Additionally, some geoengineering processes may have impacts at a global scale.  Therefore, questions arise regarding what organisation, nation or person should decide if geoengineering should be implemented and which type of geoengineering processes should be applied to reduce carbon dioxide levels.  Some countries may not want geoengineering to take place.  However due to global scale impacts, they may have no choice since other countries may be determined to promote this process (The Royal Society 2009).  Moreover, if all nations benefit from geoengineering, a question evolves to who should pay for the implementation (The Royal Society 2009).  Some nations argue that the developed countries should pay, as they are economically stable and have contributed greatly in increasing global carbon dioxide levels.  Controversially it is argued that developing countries are also using fossil fuels to a great degree and are also emitting carbon dioxide emissions, thus they should also pay for the installation of geoengineering. However, developing countries may be unable to do so, as they are not economically stable (The Royal Society 2009).

Poll Results

When looking at both polls (Figure 2), it is evident that most votes are similar to the beliefs found in academic literature.  At present, there are 13 votes for SRM methods and 16 votes for CDR methods.  Although the number of votes may not be large enough to draw academic conclusions, it can be compared to academic papers.  The results draw the conclusion that a high proportion of people feel that no geoengineering methods should be implemented, as they are unsafe and risky towards people and the environment.  This is highlighted, as it is the most popular selected option, with 46% of SRM votes and 37% of CDR votes.  In the case of SRM methods two other options, both gained 23% of the votes, these were white roofs; and green and PV roofs.  These options are considered soft geoengineering methods, as the technology used is simple and more natural, hence people may feel content that side effects may not drastically impact the Earth like other SRM methods (Corner et al 2013).  This observation is also seen in CDR methods as Enhanced Weathering and Afforestation/Reforestation both gained 19% of the votes.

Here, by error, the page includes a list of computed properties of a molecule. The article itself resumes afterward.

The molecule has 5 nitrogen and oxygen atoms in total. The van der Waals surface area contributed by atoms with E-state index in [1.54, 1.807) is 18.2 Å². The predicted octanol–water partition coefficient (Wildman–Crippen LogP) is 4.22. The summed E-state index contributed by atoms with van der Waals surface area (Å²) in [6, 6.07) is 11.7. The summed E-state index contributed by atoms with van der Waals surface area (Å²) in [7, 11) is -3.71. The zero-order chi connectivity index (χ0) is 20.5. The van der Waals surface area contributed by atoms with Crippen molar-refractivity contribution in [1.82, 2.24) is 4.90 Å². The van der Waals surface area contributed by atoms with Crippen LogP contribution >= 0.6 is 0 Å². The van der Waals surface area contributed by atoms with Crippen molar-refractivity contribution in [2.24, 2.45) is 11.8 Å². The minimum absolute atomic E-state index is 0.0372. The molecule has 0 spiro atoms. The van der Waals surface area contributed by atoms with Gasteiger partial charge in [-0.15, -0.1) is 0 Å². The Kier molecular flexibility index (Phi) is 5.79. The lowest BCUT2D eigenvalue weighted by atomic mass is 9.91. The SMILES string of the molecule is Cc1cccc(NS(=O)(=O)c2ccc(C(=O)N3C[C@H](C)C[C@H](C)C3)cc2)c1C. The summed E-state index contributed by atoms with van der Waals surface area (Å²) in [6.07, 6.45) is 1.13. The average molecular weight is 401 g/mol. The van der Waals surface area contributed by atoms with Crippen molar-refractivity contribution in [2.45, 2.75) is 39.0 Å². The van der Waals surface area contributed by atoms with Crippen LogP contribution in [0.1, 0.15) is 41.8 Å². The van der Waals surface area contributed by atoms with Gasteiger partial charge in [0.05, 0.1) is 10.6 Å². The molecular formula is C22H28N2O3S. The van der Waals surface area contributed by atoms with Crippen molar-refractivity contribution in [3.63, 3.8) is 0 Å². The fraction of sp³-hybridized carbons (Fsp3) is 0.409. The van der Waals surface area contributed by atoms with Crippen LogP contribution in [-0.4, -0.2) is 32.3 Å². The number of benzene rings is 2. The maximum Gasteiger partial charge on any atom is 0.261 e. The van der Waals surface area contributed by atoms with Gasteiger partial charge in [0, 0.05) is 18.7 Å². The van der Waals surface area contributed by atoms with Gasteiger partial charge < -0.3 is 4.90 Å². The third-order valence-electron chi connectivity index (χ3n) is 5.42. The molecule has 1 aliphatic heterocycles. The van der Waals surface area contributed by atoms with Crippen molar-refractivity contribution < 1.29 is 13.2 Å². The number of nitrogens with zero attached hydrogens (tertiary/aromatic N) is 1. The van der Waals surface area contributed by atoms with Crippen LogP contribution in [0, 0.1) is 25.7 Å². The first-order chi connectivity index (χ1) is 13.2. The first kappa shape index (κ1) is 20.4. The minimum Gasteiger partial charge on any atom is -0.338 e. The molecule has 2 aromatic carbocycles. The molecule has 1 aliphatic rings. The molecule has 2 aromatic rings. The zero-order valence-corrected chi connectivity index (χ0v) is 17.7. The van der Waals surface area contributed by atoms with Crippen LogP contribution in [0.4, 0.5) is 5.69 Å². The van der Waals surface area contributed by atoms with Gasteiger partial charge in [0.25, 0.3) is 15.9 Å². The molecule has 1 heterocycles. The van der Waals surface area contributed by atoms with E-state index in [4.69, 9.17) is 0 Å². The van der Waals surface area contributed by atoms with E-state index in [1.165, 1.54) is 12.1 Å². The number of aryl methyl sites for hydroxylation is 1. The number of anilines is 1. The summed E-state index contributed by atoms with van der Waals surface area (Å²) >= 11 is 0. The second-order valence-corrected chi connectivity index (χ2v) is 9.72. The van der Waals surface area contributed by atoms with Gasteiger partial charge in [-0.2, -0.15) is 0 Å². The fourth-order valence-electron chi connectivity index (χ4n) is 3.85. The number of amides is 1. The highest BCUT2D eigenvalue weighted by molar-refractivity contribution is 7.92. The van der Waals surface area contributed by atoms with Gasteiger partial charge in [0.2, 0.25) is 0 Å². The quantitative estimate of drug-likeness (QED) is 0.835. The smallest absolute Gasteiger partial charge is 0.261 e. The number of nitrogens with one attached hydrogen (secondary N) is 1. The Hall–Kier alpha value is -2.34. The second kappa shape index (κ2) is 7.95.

Figure 2: SRM and CDR Poll Results

However, to my surprise, when regarding CDR methods, Carbon Dioxide Capture also gained 25% of votes, even though it can be perceived as a technologically advanced method.  By looking at people’s comments on previous blog-posts, it can be deduced that this process, implementing Carbon Dioxide Capture, may be more effective than other processes with minimal environmental impacts.  Therefore, people may be more comfortable to use this process, even though it is costly and requires large amounts of water.

Furthermore, it is evident through the polls people are more content using CDR methods rather than SRM methods (Corner et al 2013).  This may be because most CDR methods are an enhancement of natural processes to reduce CO2, whereas SRM uses mechanical ways to change global temperatures.  Furthermore, the main aim of SRM is to increase sun reflection to reduce global temperatures and does not reduce CO2 levels, which is the main reason climate change impacts are occurring (Davies 2010).  Nevertheless, this is controversial as the immediately feasible and most researched geoengineering methods are SRM methods rather than CDR methods (Brogan 2015)